Comparison of frictional forces between aesthetic orthodontic coated wires and self-ligation brackets

Yunmi Kim, Jung Yul Cha, ChungJu Hwang, Hyung Seog Yu, Seon Gun Tahk

Research output: Contribution to journalArticle

7 Citations (Scopus)

Abstract

Objective: The purpose of this study was to evaluate the clinical efficacy of polymer- and rhodium-coated wires compared to uncoated wires by measuring the frictional forces using self-ligation brackets. Methods: 0.016-inch nickel titanium (NiTi) wires and 0.017 × 0.025-inch stainless steel (SS) wires were used, and the angulations between the brackets and wires were set to 0o, 5o, and 10°. Upper maxillary premolar brackets (Clippy-C®) with a 0.022-inch slot were selected for the study and a tensile test was performed with a crosshead speed of 5 mm/min. The maximum static frictional forces and kinetic frictional forces were recorded and compared. Results: The maximum static frictional forces and the kinetic frictional forces of coated wires were equal to or higher than those of the uncoated wires (p < 0.05). The maximum static frictional forces of rhodium-coated wires were significantly higher than those of polymer-coated wires when the angulations between the brackets and wires were set to (i) 5o in the 0.016-inch NiTi wires and (ii) all angulations in the 0.017 × 0.025-inch SS wires (p < 0.05). The kinetic frictional forces of rhodium-coated wires were higher than those of polymer-coated wires, except when the angulations were set to 0o in the 0.016-inch NiTi wires (p < 0.05). Conclusions: Although the frictional forces of the coated wires with regards to aesthetics were equal to or greater than those of the uncoated wires, a study under similar conditions regarding the oral cavity is needed in order to establish the clinical implications.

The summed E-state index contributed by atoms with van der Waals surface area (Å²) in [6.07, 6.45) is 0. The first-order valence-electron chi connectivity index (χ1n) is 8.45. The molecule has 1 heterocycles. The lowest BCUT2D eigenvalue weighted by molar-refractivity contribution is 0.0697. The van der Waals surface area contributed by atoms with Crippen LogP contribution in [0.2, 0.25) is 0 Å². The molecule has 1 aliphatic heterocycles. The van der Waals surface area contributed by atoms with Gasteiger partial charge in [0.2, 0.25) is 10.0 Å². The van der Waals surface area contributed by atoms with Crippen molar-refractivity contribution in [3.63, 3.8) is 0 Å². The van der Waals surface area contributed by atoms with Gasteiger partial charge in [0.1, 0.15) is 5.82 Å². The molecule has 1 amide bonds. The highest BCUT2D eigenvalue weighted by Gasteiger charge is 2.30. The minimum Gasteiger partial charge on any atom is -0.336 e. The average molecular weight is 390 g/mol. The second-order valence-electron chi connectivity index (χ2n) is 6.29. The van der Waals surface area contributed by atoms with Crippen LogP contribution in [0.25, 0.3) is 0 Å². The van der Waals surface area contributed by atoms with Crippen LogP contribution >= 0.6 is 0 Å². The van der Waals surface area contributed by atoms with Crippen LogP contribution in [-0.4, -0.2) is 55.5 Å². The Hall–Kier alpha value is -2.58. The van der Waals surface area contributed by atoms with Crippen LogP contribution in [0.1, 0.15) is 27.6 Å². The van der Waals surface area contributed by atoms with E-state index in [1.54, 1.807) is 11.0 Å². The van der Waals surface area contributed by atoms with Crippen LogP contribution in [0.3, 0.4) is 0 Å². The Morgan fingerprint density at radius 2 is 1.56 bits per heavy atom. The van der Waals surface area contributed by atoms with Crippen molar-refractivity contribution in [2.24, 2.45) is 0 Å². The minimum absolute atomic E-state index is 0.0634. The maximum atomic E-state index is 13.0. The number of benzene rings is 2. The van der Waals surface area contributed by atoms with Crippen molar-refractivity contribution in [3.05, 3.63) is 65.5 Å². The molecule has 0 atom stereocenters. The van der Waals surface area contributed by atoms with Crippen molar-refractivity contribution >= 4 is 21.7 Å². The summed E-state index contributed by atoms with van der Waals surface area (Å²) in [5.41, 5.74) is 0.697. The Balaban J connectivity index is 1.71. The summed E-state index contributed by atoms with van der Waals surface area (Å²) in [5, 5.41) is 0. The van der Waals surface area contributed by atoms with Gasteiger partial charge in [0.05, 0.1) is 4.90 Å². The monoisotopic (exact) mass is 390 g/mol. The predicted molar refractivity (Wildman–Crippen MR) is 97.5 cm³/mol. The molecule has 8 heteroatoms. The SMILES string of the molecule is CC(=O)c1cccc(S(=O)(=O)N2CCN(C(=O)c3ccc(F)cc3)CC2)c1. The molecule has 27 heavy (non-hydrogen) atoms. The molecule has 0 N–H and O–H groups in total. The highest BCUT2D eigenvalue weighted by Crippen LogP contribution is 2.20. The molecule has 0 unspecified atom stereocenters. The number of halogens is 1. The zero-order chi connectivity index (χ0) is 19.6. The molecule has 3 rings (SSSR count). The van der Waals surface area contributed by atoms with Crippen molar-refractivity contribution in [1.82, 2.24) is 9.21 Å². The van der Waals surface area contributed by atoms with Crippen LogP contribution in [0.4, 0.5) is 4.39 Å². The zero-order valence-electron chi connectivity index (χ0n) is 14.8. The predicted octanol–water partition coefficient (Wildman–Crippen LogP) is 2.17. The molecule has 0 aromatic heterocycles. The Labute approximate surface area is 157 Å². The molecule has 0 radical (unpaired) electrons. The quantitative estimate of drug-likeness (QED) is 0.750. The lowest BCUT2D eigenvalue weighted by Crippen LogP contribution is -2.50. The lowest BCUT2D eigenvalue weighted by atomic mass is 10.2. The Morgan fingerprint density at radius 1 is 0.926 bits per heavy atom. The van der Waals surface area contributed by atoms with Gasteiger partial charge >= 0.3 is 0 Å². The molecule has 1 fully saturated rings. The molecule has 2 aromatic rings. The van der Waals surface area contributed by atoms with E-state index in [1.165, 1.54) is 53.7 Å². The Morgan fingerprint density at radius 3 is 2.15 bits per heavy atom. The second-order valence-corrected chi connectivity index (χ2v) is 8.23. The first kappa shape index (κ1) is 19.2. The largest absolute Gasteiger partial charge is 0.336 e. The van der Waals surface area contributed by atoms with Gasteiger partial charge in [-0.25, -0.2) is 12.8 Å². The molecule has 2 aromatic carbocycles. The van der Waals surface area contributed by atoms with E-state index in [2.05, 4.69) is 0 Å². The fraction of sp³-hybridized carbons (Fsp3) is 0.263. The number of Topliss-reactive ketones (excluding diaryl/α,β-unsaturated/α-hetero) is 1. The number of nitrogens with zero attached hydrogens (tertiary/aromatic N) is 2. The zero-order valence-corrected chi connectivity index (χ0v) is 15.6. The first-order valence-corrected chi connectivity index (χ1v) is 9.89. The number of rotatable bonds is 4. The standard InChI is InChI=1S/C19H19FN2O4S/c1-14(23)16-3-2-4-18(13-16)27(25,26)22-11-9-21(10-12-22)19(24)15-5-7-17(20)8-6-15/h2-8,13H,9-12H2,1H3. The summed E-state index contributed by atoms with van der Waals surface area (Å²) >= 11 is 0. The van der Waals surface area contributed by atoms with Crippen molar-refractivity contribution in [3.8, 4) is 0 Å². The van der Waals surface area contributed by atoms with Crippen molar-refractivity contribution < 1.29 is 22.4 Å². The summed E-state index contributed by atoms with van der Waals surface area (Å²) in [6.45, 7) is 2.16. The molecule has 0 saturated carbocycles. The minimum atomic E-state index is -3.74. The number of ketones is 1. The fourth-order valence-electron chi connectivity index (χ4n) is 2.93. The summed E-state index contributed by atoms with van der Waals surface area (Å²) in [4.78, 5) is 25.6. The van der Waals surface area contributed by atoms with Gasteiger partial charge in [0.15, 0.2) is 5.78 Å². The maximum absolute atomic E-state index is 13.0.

Original languageEnglish
Pages (from-to)157-167
Number of pages11
JournalKorean Journal of Orthodontics
Volume44
Issue number4
DOIs
Publication statusPublished - 2014 Jan 1

Fingerprint

Orthodontic Wires
Rhodium
Esthetics
Ligation
Polymers
Stainless Steel
Bicuspid
Mouth
nitinol

All Science Journal Classification (ASJC) codes

  • Orthodontics

Cite this

Kim, Yunmi ; Cha, Jung Yul ; Hwang, ChungJu ; Yu, Hyung Seog ; Tahk, Seon Gun. / Comparison of frictional forces between aesthetic orthodontic coated wires and self-ligation brackets. In: Korean Journal of Orthodontics. 2014 ; Vol. 44, No. 4. pp. 157-167.
@article{5d306bc678d447bc9019d371e1289ff8,
title = "Comparison of frictional forces between aesthetic orthodontic coated wires and self-ligation brackets",
abstract = "Objective: The purpose of this study was to evaluate the clinical efficacy of polymer- and rhodium-coated wires compared to uncoated wires by measuring the frictional forces using self-ligation brackets. Methods: 0.016-inch nickel titanium (NiTi) wires and 0.017 × 0.025-inch stainless steel (SS) wires were used, and the angulations between the brackets and wires were set to 0o, 5o, and 10°. Upper maxillary premolar brackets (Clippy-C{\circledR}) with a 0.022-inch slot were selected for the study and a tensile test was performed with a crosshead speed of 5 mm/min. The maximum static frictional forces and kinetic frictional forces were recorded and compared. Results: The maximum static frictional forces and the kinetic frictional forces of coated wires were equal to or higher than those of the uncoated wires (p < 0.05). The maximum static frictional forces of rhodium-coated wires were significantly higher than those of polymer-coated wires when the angulations between the brackets and wires were set to (i) 5o in the 0.016-inch NiTi wires and (ii) all angulations in the 0.017 × 0.025-inch SS wires (p < 0.05). The kinetic frictional forces of rhodium-coated wires were higher than those of polymer-coated wires, except when the angulations were set to 0o in the 0.016-inch NiTi wires (p < 0.05). Conclusions: Although the frictional forces of the coated wires with regards to aesthetics were equal to or greater than those of the uncoated wires, a study under similar conditions regarding the oral cavity is needed in order to establish the clinical implications.",
author = "Yunmi Kim and Cha, {Jung Yul} and ChungJu Hwang and Yu, {Hyung Seog} and Tahk, {Seon Gun}",
year = "2014",
month = "1",
day = "1",